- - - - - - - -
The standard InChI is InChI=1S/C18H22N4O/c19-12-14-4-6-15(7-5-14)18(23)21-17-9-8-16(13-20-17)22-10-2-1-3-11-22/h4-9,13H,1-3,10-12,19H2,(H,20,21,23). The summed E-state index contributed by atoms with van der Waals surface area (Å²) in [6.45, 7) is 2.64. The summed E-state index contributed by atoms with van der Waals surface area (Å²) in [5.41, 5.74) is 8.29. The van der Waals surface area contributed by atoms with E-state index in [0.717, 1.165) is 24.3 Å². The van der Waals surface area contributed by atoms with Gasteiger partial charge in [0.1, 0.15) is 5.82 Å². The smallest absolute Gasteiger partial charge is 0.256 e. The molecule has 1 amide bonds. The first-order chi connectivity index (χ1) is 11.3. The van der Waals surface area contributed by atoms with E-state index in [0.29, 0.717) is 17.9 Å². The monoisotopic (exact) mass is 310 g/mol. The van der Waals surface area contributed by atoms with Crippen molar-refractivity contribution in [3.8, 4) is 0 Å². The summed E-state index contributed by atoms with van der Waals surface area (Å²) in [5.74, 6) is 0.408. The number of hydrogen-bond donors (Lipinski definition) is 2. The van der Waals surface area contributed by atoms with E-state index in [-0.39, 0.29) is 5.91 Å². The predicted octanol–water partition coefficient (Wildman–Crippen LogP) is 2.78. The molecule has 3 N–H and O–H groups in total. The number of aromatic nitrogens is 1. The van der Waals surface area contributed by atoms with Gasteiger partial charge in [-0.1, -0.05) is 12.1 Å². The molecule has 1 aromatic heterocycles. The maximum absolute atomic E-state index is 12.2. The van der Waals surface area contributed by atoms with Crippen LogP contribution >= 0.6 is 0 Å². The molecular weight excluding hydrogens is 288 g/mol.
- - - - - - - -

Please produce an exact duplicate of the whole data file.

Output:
The standard InChI is InChI=1S/C18H22N4O/c19-12-14-4-6-15(7-5-14)18(23)21-17-9-8-16(13-20-17)22-10-2-1-3-11-22/h4-9,13H,1-3,10-12,19H2,(H,20,21,23). The summed E-state index contributed by atoms with van der Waals surface area (Å²) in [6.45, 7) is 2.64. The summed E-state index contributed by atoms with van der Waals surface area (Å²) in [5.41, 5.74) is 8.29. The van der Waals surface area contributed by atoms with E-state index in [0.717, 1.165) is 24.3 Å². The van der Waals surface area contributed by atoms with Gasteiger partial charge in [0.1, 0.15) is 5.82 Å². The smallest absolute Gasteiger partial charge is 0.256 e. The molecule has 1 amide bonds. The first-order chi connectivity index (χ1) is 11.3. The van der Waals surface area contributed by atoms with E-state index in [0.29, 0.717) is 17.9 Å². The monoisotopic (exact) mass is 310 g/mol. The van der Waals surface area contributed by atoms with Crippen molar-refractivity contribution in [3.8, 4) is 0 Å². The summed E-state index contributed by atoms with van der Waals surface area (Å²) in [5.74, 6) is 0.408. The number of hydrogen-bond donors (Lipinski definition) is 2. The van der Waals surface area contributed by atoms with E-state index in [-0.39, 0.29) is 5.91 Å². The predicted octanol–water partition coefficient (Wildman–Crippen LogP) is 2.78. The molecule has 3 N–H and O–H groups in total. The number of aromatic nitrogens is 1. The van der Waals surface area contributed by atoms with Gasteiger partial charge in [-0.1, -0.05) is 12.1 Å². The molecule has 1 aromatic heterocycles. The maximum absolute atomic E-state index is 12.2. The van der Waals surface area contributed by atoms with Crippen LogP contribution >= 0.6 is 0 Å². The molecular weight excluding hydrogens is 288 g/mol.